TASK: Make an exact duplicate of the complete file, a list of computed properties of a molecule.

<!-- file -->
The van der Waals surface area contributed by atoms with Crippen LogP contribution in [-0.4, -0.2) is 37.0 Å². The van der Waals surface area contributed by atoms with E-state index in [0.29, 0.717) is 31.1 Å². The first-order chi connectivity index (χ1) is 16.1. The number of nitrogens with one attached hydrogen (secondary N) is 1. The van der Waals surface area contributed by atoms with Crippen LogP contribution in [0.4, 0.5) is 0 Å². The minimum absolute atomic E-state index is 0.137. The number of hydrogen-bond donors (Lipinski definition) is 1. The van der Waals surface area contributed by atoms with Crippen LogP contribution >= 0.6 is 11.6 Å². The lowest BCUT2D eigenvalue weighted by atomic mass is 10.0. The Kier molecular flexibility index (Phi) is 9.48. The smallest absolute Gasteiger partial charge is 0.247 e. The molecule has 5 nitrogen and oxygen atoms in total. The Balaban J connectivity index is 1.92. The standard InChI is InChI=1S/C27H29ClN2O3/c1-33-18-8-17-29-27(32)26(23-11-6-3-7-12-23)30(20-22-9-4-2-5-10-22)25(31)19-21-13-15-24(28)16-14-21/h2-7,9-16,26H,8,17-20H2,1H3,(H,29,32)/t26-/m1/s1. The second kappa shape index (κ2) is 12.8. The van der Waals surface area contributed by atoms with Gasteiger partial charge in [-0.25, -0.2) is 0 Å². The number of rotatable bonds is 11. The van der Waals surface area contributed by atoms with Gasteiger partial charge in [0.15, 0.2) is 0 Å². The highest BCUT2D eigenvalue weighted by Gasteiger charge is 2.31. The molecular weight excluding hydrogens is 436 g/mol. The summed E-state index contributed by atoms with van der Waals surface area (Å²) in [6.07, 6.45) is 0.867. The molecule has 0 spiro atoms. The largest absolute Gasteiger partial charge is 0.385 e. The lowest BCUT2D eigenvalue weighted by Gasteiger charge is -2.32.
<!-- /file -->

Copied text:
The van der Waals surface area contributed by atoms with Crippen LogP contribution in [-0.4, -0.2) is 37.0 Å². The van der Waals surface area contributed by atoms with E-state index in [0.29, 0.717) is 31.1 Å². The first-order chi connectivity index (χ1) is 16.1. The number of nitrogens with one attached hydrogen (secondary N) is 1. The van der Waals surface area contributed by atoms with Crippen LogP contribution in [0.4, 0.5) is 0 Å². The minimum absolute atomic E-state index is 0.137. The number of hydrogen-bond donors (Lipinski definition) is 1. The van der Waals surface area contributed by atoms with Crippen LogP contribution >= 0.6 is 11.6 Å². The lowest BCUT2D eigenvalue weighted by atomic mass is 10.0. The Kier molecular flexibility index (Phi) is 9.48. The smallest absolute Gasteiger partial charge is 0.247 e. The molecule has 5 nitrogen and oxygen atoms in total. The Balaban J connectivity index is 1.92. The standard InChI is InChI=1S/C27H29ClN2O3/c1-33-18-8-17-29-27(32)26(23-11-6-3-7-12-23)30(20-22-9-4-2-5-10-22)25(31)19-21-13-15-24(28)16-14-21/h2-7,9-16,26H,8,17-20H2,1H3,(H,29,32)/t26-/m1/s1. The second kappa shape index (κ2) is 12.8. The van der Waals surface area contributed by atoms with Gasteiger partial charge in [-0.25, -0.2) is 0 Å². The number of rotatable bonds is 11. The van der Waals surface area contributed by atoms with Gasteiger partial charge in [0.15, 0.2) is 0 Å². The highest BCUT2D eigenvalue weighted by Gasteiger charge is 2.31. The molecular weight excluding hydrogens is 436 g/mol. The summed E-state index contributed by atoms with van der Waals surface area (Å²) in [6.07, 6.45) is 0.867. The molecule has 0 spiro atoms. The largest absolute Gasteiger partial charge is 0.385 e. The lowest BCUT2D eigenvalue weighted by Gasteiger charge is -2.32.